At 0635, the helicopters approached the area where O'Grady's signal beacon had been traced. The pilots saw bright yellow smoke coming from trees near a rocky pasture where O'Grady had set off a flare. The first Sea Stallion, commanded by Major William Tarbutton, touched down and 20 Marines jumped off the aircraft and set up a defensive perimeter. As the second Sea Stallion landed, a figure with a pistol who turned out to be the missing pilot appeared running towards the Marines and immediately went to the Sea Stallion. As the side door opened, he was pulled in before the second 20 Marines poised to leave by the rear ramp could even move. They were called back to their seats, and those who had formed the defensive perimeter reboarded the other helicopter. After a quick head count, the Stallions took off. They had been on the ground no more than seven minutes.
The Marines, with O'Grady, flew low over Serb-held Bosnia. However, American aircraft detected a Serb missile radar along the Croatian coast, scanning for targets. An American plane recommended destroying the Serb radar, code-named Giraffe. The request was denied, partly out of concern that a strike could spark wider conflict.
Minutes later, the Marines reported they were under fire. Three shoulder-launched surface-to-air missiles had been fired at them but missed, as the helicopter pilots—flying 150 feet (46 m) off the ground at 175 mph (282 km/h)—jinked to evade them. Serb small arms pocked both helicopters; the Marines aboard heard the bullets hit inside the fuselage. One door gunner returned fire. One round hit some communication gear in the chopper and the bullet ended up against Master Sergeant Angel Castro Jr.'s armor without injuring anyone. At 0715 local time, 30 minutes after picking up O'Grady, the rescuers reported "feet wet", meaning they were over water. O'Grady was back aboard the Kearsarge at 0730. All of the aircraft landed without further incident.
On August 11, 1995, a USAF RQ-1 Predator drone was shot down by Serb forces in the same area. The Serbs recovered the wreckage and handed it over to Russia for technical evaluation. On August 30, NATO launched Operation Deliberate Force, a massive airstrike campaign which eventually lifted the siege of Sarajevo and led to the end of the war in Bosnia.
O'Grady was born in Brooklyn, New York City, a son of William P. O'Grady and Mary Lou Scardapane, and graduated from Lewis and Clark High School in Spokane, Washington. He is a former cadet in the Civil Air Patrol and a 1989 Air Force ROTC graduate from Embry-Riddle Aeronautical University's campus in Prescott, Arizona. After his rescue, O'Grady transferred from active duty in the regular U.S. Air Force to the Air Force Reserve, where he continued to fly the F-16. In May 2007, he completed a master's degree in biblical studies at Dallas Theological Seminary in Dallas, Texas. He resides in Frisco in Collin County, Texas.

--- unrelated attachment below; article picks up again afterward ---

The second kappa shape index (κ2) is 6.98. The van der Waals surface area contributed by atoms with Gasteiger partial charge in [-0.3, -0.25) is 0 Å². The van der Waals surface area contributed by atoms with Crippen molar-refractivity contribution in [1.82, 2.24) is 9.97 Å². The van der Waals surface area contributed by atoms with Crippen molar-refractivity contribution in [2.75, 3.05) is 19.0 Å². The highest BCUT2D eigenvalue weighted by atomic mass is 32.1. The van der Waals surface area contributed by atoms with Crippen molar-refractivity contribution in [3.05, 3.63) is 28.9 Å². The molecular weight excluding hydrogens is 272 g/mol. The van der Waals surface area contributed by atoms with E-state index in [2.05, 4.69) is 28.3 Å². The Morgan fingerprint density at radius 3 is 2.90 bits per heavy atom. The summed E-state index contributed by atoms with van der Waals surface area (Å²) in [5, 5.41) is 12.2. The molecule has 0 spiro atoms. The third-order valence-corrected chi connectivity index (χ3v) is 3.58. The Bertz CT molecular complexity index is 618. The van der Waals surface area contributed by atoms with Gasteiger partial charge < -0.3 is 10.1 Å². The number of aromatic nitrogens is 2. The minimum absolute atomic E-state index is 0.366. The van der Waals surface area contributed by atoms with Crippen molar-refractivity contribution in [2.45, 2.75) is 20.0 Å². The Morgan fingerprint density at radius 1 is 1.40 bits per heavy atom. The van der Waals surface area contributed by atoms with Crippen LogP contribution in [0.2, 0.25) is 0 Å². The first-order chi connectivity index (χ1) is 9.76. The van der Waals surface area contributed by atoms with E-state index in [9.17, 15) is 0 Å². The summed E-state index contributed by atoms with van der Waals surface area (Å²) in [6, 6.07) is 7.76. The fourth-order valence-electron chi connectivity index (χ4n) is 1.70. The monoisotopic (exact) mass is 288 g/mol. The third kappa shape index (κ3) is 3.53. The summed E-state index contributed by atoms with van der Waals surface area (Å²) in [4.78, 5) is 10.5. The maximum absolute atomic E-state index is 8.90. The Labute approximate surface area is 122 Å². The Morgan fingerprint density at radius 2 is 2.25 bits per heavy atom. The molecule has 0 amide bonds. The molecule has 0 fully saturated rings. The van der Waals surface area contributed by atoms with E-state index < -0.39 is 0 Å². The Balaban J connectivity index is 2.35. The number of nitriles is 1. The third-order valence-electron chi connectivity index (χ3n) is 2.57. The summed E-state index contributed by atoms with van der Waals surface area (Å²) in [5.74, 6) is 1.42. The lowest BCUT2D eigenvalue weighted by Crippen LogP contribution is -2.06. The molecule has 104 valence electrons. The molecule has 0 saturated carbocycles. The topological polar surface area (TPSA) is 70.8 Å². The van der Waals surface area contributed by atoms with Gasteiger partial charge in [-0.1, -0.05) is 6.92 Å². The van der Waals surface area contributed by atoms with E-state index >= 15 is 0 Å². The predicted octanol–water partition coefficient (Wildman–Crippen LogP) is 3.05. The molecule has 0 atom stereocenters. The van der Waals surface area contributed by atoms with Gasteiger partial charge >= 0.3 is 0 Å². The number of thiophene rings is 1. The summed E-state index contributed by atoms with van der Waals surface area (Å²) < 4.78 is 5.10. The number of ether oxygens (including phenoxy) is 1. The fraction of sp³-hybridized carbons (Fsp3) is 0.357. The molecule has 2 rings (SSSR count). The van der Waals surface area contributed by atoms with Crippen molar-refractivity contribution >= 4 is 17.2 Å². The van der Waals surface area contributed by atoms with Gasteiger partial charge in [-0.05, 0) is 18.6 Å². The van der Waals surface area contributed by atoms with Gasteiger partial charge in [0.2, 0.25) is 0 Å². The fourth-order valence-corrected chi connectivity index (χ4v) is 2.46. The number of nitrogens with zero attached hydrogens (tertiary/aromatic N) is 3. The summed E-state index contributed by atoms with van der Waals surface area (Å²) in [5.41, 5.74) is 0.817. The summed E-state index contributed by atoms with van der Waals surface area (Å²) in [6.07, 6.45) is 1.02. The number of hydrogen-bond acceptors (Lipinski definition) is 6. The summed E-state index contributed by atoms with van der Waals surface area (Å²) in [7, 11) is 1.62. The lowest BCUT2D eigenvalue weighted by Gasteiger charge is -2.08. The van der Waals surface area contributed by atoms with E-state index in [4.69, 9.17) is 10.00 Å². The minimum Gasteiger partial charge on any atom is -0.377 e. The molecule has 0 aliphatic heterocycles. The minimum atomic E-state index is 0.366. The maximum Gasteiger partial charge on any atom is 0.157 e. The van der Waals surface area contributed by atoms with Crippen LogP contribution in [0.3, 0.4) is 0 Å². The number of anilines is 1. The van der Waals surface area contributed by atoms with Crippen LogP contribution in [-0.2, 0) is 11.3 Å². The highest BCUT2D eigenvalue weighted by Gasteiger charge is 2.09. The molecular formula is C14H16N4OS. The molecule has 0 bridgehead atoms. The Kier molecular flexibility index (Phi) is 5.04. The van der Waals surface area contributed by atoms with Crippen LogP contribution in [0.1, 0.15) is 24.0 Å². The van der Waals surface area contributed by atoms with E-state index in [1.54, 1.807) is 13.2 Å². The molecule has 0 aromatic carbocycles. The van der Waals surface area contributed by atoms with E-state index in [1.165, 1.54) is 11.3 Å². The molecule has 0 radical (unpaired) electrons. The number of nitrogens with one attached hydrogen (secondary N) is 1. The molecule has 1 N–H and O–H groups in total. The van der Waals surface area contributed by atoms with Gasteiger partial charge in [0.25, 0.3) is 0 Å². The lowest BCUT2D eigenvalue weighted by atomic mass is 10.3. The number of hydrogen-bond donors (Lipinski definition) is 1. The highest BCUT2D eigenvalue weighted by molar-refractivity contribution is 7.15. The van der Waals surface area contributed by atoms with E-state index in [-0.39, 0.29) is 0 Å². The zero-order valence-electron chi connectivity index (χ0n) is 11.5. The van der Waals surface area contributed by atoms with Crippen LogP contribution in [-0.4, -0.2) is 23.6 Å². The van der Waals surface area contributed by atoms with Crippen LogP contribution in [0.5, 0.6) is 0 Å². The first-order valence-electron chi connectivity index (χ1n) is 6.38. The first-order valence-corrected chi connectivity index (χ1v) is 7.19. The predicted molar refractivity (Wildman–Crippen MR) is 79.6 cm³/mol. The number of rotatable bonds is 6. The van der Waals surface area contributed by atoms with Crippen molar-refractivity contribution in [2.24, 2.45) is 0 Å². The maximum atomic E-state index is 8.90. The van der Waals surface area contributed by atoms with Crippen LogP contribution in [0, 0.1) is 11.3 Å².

O'Grady is an active Republican, having spoken at the 1996 Republican convention in support of Bob Dole. In 2004, O'Grady, supporting George W. Bush for re-election, accused Bush's opponent John Kerry of "treason" for actions taken during the Vietnam War. O'Grady endorsed Brian Birdwell in his successful 2010 bid for the Texas State Senate, then launched his own candidacy for the Texas state house in September 2011, seeking the 2012 Republican nomination in Senate District 8 following the retirement of Sen. Florence Shapiro. O'Grady dropped out of the race in early 2012, claiming Shapiro had reneged on a promise to support him in the Republican primary, while his opponent had numerous endorsements.
The shootdown incident was depicted and described on the documentary television program Situation Critical in episode No. 5, "Downed Pilot". This has been shown on the National Geographic Channel. It was also covered in "Escape! – Escape From Bosnia: The Scott O'Grady Story" on the History Channel. The BBC also made a documentary, titled "Missing in Action", that was later purchased by 20th Century Fox and Discovery Communications.
The 2001 film Behind Enemy Lines, starring Gene Hackman and Owen Wilson, is loosely based on this event. Although O'Grady had given the film a positive rating on the film review television show Hot Or Not, O'Grady took offense at the portrayal of 'his' character in Behind Enemy Lines "as a pilot who disobeys orders and swears". O'Grady sued 20th Century Fox in 2002 for falsely misleading the public that the film was true to life and for using him unauthorized to promote the film without his permission. He also took action over the documentary, Behind Enemy Lines: The Scott O'Grady Story, which was a re-edited version of a BBC documentary which Discovery Communications, parent company of the Discovery Channel, had purchased and edited. The documentary was broadcast several times on the Discovery Channel, and O'Grady accused Fox of using it to promote the film. Both suits were settled in 2004. Fox made a confidential settlement with O'Grady, while a Texas court ruled against O'Grady and in favor of Discovery Communications. The judge's ruling stated, in effect, that the events in a person's life are not the same thing as that person's likeness or image.
O'Grady co-wrote two books, collaborating on one, with Michael French, that detailed his experiences of being shot down over Bosnia and his eventual rescue, Basher Five-Two: The True Story of F-16 Fighter Pilot Captain Scott O'Grady. He first wrote a book that was a New York Times Bestseller about his experience in Return with Honor with Jeff Coplon. Another book has also been written; this one, "Good To Go:" The Rescue of Capt. Scott O'Grady, USAF, from Bosnia, was written by Mary Pat Kelly.